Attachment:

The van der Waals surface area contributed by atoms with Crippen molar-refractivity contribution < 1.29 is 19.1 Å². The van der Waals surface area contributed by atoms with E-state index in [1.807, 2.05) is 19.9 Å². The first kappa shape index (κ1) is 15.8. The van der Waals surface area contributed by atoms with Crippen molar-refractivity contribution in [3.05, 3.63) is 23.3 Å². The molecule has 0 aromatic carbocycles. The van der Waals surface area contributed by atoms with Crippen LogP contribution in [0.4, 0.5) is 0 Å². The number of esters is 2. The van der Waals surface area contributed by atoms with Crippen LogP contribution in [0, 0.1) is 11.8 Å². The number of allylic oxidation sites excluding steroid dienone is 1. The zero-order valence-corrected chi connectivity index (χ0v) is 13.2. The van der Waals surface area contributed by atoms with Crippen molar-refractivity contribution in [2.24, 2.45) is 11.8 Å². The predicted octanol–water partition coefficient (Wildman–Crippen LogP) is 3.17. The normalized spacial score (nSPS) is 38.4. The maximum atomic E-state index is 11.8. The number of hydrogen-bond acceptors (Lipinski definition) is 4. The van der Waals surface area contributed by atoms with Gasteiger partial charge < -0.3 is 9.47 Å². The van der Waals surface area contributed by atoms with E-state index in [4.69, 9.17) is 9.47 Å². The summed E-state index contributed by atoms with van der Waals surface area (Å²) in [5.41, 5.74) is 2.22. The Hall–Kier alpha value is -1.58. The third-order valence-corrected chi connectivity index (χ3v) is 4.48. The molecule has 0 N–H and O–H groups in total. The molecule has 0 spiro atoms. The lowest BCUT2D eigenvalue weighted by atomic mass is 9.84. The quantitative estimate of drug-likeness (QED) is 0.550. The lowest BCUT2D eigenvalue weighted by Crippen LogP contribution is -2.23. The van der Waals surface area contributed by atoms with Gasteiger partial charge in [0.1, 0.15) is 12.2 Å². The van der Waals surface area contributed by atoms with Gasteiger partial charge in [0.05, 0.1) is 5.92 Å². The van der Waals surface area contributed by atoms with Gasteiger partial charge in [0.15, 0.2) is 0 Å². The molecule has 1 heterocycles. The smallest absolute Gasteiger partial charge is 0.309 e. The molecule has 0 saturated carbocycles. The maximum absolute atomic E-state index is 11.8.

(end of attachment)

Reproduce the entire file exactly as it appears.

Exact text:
The van der Waals surface area contributed by atoms with Crippen molar-refractivity contribution < 1.29 is 19.1 Å². The van der Waals surface area contributed by atoms with E-state index in [1.807, 2.05) is 19.9 Å². The first kappa shape index (κ1) is 15.8. The van der Waals surface area contributed by atoms with Crippen molar-refractivity contribution in [3.05, 3.63) is 23.3 Å². The molecule has 0 aromatic carbocycles. The van der Waals surface area contributed by atoms with Crippen LogP contribution in [0.4, 0.5) is 0 Å². The number of esters is 2. The van der Waals surface area contributed by atoms with Crippen LogP contribution in [0, 0.1) is 11.8 Å². The number of allylic oxidation sites excluding steroid dienone is 1. The zero-order valence-corrected chi connectivity index (χ0v) is 13.2. The van der Waals surface area contributed by atoms with Crippen molar-refractivity contribution in [2.24, 2.45) is 11.8 Å². The predicted octanol–water partition coefficient (Wildman–Crippen LogP) is 3.17. The normalized spacial score (nSPS) is 38.4. The maximum atomic E-state index is 11.8. The number of hydrogen-bond acceptors (Lipinski definition) is 4. The van der Waals surface area contributed by atoms with Gasteiger partial charge < -0.3 is 9.47 Å². The van der Waals surface area contributed by atoms with E-state index in [4.69, 9.17) is 9.47 Å². The summed E-state index contributed by atoms with van der Waals surface area (Å²) in [5.41, 5.74) is 2.22. The Hall–Kier alpha value is -1.58. The third-order valence-corrected chi connectivity index (χ3v) is 4.48. The molecule has 0 N–H and O–H groups in total. The molecule has 0 spiro atoms. The lowest BCUT2D eigenvalue weighted by atomic mass is 9.84. The quantitative estimate of drug-likeness (QED) is 0.550. The lowest BCUT2D eigenvalue weighted by Crippen LogP contribution is -2.23. The van der Waals surface area contributed by atoms with Gasteiger partial charge in [0.1, 0.15) is 12.2 Å². The van der Waals surface area contributed by atoms with Gasteiger partial charge in [0.05, 0.1) is 5.92 Å². The van der Waals surface area contributed by atoms with Gasteiger partial charge in [0.15, 0.2) is 0 Å². The molecule has 1 heterocycles. The smallest absolute Gasteiger partial charge is 0.309 e. The molecule has 0 saturated carbocycles. The maximum absolute atomic E-state index is 11.8.